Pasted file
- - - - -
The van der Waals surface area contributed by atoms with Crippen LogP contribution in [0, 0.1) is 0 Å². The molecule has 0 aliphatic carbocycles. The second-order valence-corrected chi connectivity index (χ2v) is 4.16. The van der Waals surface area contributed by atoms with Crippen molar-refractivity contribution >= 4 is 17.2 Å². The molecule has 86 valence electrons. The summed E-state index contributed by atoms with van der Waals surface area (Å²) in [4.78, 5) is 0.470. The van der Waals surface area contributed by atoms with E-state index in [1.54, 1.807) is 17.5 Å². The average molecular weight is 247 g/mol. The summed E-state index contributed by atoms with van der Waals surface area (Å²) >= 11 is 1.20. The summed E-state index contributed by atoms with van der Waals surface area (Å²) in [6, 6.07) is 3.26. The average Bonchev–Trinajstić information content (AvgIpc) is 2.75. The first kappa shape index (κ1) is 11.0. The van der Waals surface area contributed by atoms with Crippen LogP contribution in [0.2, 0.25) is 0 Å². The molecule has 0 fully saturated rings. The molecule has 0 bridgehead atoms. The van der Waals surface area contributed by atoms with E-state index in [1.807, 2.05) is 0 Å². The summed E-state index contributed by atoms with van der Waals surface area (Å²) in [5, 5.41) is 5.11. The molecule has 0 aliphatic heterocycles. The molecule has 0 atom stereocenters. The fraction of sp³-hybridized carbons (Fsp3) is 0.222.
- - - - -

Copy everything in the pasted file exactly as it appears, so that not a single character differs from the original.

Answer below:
The van der Waals surface area contributed by atoms with Crippen LogP contribution in [0, 0.1) is 0 Å². The molecule has 0 aliphatic carbocycles. The second-order valence-corrected chi connectivity index (χ2v) is 4.16. The van der Waals surface area contributed by atoms with Crippen molar-refractivity contribution >= 4 is 17.2 Å². The molecule has 86 valence electrons. The summed E-state index contributed by atoms with van der Waals surface area (Å²) in [4.78, 5) is 0.470. The van der Waals surface area contributed by atoms with E-state index in [1.54, 1.807) is 17.5 Å². The average molecular weight is 247 g/mol. The summed E-state index contributed by atoms with van der Waals surface area (Å²) >= 11 is 1.20. The summed E-state index contributed by atoms with van der Waals surface area (Å²) in [6, 6.07) is 3.26. The average Bonchev–Trinajstić information content (AvgIpc) is 2.75. The first kappa shape index (κ1) is 11.0. The van der Waals surface area contributed by atoms with Crippen LogP contribution in [0.2, 0.25) is 0 Å². The molecule has 0 fully saturated rings. The molecule has 0 bridgehead atoms. The van der Waals surface area contributed by atoms with E-state index in [1.807, 2.05) is 0 Å². The summed E-state index contributed by atoms with van der Waals surface area (Å²) in [5, 5.41) is 5.11. The molecule has 0 aliphatic heterocycles. The molecule has 0 atom stereocenters. The fraction of sp³-hybridized carbons (Fsp3) is 0.222.